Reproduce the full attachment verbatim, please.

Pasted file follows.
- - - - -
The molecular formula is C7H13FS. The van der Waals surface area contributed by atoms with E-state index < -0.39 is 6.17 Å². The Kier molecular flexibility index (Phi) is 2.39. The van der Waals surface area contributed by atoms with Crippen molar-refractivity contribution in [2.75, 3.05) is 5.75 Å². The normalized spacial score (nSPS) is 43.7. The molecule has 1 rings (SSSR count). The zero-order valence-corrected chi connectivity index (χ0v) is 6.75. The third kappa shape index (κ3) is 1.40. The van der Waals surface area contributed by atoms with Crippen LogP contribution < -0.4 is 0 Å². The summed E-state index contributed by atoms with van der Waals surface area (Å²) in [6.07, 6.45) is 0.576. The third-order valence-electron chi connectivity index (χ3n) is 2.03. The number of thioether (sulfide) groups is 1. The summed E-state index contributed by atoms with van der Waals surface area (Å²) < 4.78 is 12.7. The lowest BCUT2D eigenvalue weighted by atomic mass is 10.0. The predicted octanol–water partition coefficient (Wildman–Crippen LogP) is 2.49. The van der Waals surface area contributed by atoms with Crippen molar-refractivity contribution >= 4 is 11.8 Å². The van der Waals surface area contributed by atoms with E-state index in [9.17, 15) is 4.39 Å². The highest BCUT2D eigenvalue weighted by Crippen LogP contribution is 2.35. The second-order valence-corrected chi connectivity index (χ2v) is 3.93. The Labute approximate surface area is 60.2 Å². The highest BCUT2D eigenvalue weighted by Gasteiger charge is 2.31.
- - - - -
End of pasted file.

The molecular formula is C7H13FS. The van der Waals surface area contributed by atoms with E-state index < -0.39 is 6.17 Å². The Kier molecular flexibility index (Phi) is 2.39. The van der Waals surface area contributed by atoms with Crippen molar-refractivity contribution in [2.75, 3.05) is 5.75 Å². The normalized spacial score (nSPS) is 43.7. The molecule has 1 rings (SSSR count). The zero-order valence-corrected chi connectivity index (χ0v) is 6.75. The third kappa shape index (κ3) is 1.40. The van der Waals surface area contributed by atoms with Crippen LogP contribution < -0.4 is 0 Å². The summed E-state index contributed by atoms with van der Waals surface area (Å²) in [6.07, 6.45) is 0.576. The third-order valence-electron chi connectivity index (χ3n) is 2.03. The number of thioether (sulfide) groups is 1. The summed E-state index contributed by atoms with van der Waals surface area (Å²) < 4.78 is 12.7. The lowest BCUT2D eigenvalue weighted by atomic mass is 10.0. The predicted octanol–water partition coefficient (Wildman–Crippen LogP) is 2.49. The van der Waals surface area contributed by atoms with Crippen molar-refractivity contribution >= 4 is 11.8 Å². The van der Waals surface area contributed by atoms with E-state index in [9.17, 15) is 4.39 Å². The highest BCUT2D eigenvalue weighted by Crippen LogP contribution is 2.35. The second-order valence-corrected chi connectivity index (χ2v) is 3.93. The Labute approximate surface area is 60.2 Å². The highest BCUT2D eigenvalue weighted by Gasteiger charge is 2.31.